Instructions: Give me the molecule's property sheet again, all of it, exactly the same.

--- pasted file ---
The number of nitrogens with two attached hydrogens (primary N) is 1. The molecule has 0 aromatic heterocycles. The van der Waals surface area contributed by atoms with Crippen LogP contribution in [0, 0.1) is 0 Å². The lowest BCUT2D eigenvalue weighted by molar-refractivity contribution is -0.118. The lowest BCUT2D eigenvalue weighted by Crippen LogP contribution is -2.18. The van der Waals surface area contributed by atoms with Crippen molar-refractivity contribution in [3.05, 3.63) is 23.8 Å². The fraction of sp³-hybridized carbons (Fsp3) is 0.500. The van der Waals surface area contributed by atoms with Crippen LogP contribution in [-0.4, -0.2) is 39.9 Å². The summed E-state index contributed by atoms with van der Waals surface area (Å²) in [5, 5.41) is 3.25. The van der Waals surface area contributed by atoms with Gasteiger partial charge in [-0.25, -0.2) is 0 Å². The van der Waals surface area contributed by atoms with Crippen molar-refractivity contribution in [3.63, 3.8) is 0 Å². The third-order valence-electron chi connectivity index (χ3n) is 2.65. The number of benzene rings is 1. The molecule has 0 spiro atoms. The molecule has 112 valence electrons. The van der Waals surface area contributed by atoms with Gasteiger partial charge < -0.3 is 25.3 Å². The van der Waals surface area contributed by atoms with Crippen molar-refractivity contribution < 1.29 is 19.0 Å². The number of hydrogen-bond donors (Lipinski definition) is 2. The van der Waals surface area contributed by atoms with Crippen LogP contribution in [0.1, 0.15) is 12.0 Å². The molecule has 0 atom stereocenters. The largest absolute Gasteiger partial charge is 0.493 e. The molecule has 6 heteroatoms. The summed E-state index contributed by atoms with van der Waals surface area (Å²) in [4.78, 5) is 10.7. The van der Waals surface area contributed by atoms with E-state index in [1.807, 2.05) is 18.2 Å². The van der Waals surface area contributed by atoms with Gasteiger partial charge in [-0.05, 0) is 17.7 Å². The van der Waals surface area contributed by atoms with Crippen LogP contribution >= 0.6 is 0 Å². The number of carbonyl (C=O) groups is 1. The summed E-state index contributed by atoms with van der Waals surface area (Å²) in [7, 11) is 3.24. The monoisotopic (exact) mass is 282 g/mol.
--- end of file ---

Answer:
The number of nitrogens with two attached hydrogens (primary N) is 1. The molecule has 0 aromatic heterocycles. The van der Waals surface area contributed by atoms with Crippen LogP contribution in [0, 0.1) is 0 Å². The lowest BCUT2D eigenvalue weighted by molar-refractivity contribution is -0.118. The lowest BCUT2D eigenvalue weighted by Crippen LogP contribution is -2.18. The van der Waals surface area contributed by atoms with Crippen molar-refractivity contribution in [3.05, 3.63) is 23.8 Å². The fraction of sp³-hybridized carbons (Fsp3) is 0.500. The van der Waals surface area contributed by atoms with Crippen LogP contribution in [-0.4, -0.2) is 39.9 Å². The summed E-state index contributed by atoms with van der Waals surface area (Å²) in [5, 5.41) is 3.25. The van der Waals surface area contributed by atoms with Gasteiger partial charge in [-0.25, -0.2) is 0 Å². The van der Waals surface area contributed by atoms with Crippen molar-refractivity contribution in [3.63, 3.8) is 0 Å². The third-order valence-electron chi connectivity index (χ3n) is 2.65. The number of benzene rings is 1. The molecule has 0 spiro atoms. The molecule has 112 valence electrons. The van der Waals surface area contributed by atoms with Gasteiger partial charge < -0.3 is 25.3 Å². The van der Waals surface area contributed by atoms with Crippen molar-refractivity contribution < 1.29 is 19.0 Å². The number of hydrogen-bond donors (Lipinski definition) is 2. The van der Waals surface area contributed by atoms with Crippen LogP contribution in [0.1, 0.15) is 12.0 Å². The molecule has 0 atom stereocenters. The largest absolute Gasteiger partial charge is 0.493 e. The molecule has 6 heteroatoms. The summed E-state index contributed by atoms with van der Waals surface area (Å²) in [4.78, 5) is 10.7. The van der Waals surface area contributed by atoms with E-state index in [1.807, 2.05) is 18.2 Å². The van der Waals surface area contributed by atoms with Gasteiger partial charge in [-0.05, 0) is 17.7 Å². The van der Waals surface area contributed by atoms with Crippen LogP contribution >= 0.6 is 0 Å². The number of carbonyl (C=O) groups is 1. The summed E-state index contributed by atoms with van der Waals surface area (Å²) in [7, 11) is 3.24. The monoisotopic (exact) mass is 282 g/mol.